This article is by LSE Student Elena Serdyuk. It’s a personal account from someone who feels involved in the fate of her nation, but it also highlights how the media campaign is mobilised alongside the military manoeuvres at this stage.
Never in my life did I think I would utter the words, “Ukraine is at war!” Last Sunday I did. As a group of my friends and I tried to digest the shocking news, we all agreed that the war had started much earlier—the unfair, all-out, hard-to-win propaganda war on Ukraine, led by the Russian media.
The ideological machine of the Russian Federation is well-oiled (pun intended), well-coordinated and highly productive. The amount of misinformation it is able to generate every day is truly impressive. It is so aggressive and omnipresent that an average Russian citizen in a small town somewhere in rural Russia, who is not Internet-savvy or fluent in foreign languages, simply can’t escape it.
For one, the Russians were led to believe that the protests in Kyiv were organized by neo-nazis and sponsored by the United States. Then, reports were made of “extremists” killing unarmed (!) police, the entire city of Kyiv getting burnt down, and gangs of bandits from Western Ukraine roaming the streets and attacking random people. And then, it got even better.
In order to have a reason to invade the territory of the sovereign state of Ukraine, Russia needed something more pressing, something that would link it intimately to the Ukrainian revolution. And the Russian media promptly concocted a story about the Russian-speaking population of Ukraine facing abuse by the temporary government, being persecuted, threatened, arrested, and denied the right to speak Russian.
The story was supported by the rhetoric of prominent Russian government officials, who stated that they could not abandon Russians in Ukraine to experience such horrors, and upheld Putin’s decision to bring Russian troops into Crimea.
The mastermind behind these audacious, yet effective, media misrepresentations of reality, or rather creation of an alternate reality, is one Dmitry Kiselyov.
Mr. Kiselyov, a journalist with many years of experience, is best known at home as the presenter of the weekly news summary Vesti nedeli (News of the Week), on Rossiya 1 (Russia 1) TV network. On this show, Kiselyov’s reporting on the developments in Ukraine can be best described as fantastical. Thus, on 1 December 2013 he stated that the events in Kyiv were the result of meddling by Sweden, Poland and Lithuania, which were using Ukraine to take revenge on Russia for the battle of Poltava, won by Peter the Great in 1709.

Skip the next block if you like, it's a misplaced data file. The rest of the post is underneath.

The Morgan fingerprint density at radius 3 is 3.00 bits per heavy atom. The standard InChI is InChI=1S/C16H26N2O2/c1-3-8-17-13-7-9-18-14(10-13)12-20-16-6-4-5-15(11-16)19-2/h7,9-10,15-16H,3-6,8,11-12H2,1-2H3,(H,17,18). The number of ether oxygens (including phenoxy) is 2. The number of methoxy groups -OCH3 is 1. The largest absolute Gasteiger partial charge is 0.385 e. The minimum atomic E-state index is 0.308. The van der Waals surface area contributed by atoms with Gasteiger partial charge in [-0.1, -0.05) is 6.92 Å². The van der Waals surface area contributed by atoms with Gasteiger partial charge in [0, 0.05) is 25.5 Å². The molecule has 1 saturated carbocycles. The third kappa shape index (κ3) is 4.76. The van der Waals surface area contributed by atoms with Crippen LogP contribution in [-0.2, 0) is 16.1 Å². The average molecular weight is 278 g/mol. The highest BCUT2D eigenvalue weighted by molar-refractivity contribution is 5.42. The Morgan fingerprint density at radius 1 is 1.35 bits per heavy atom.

What should be dismissed as figments of unhealthy imagination or conspiracy theories at best, is skilfully packaged and delivered to the general Russian public as “news” on one of the main TV channels in the country. Such “news” in turn causes mass hysteria and complete disconnect from the truth.
In December 2013 Mr. Kiselyov was promoted by Vladimir Putin to head of the new official Russian government-funded international news agency called Rossiya Segodnya (Russia Today), which, according to the BBC, is likely to complement the work of RT—the 24-hour English-language news channel.
Unfortunately, Mr. Kiselyov is not alone in his propagandistic achievements. On Sunday, 2 March 2014 Russia’s Channel 1 aired a video, which caused outrage among Ukrainians once it hit the Internet. In it, Russian speakers from the Eastern part of Ukraine were allegedly fleeing the country by tens of thousands, trying to escape to the neighbouring regions of Russia.
The footage shows a border and lines of cars waiting to go through customs and passport control. The key detail here is that the border pictured in the report is Ukraine’s border with none other than… POLAND! People were traveling from and to Ukraine, crossing the EU border at the Medyka-Shehyni border point, on business, vacation, etc. Regular everyday activities were filmed and presented as “refugee” commotion at the Ukrainian-Russian border! Such flagrant and provable media manipulations are somewhat hard to imagine in 2014 but they indeed are happening.
One of the questions arising out of this is what is the most effective way to counter such “news”? What can be done to reach the Russian neighbours who have been brainwashed by their national media into believing that their country is giving refuge to thousands of people from Ukraine?
This article is by LSE Student Elena Serdyuk.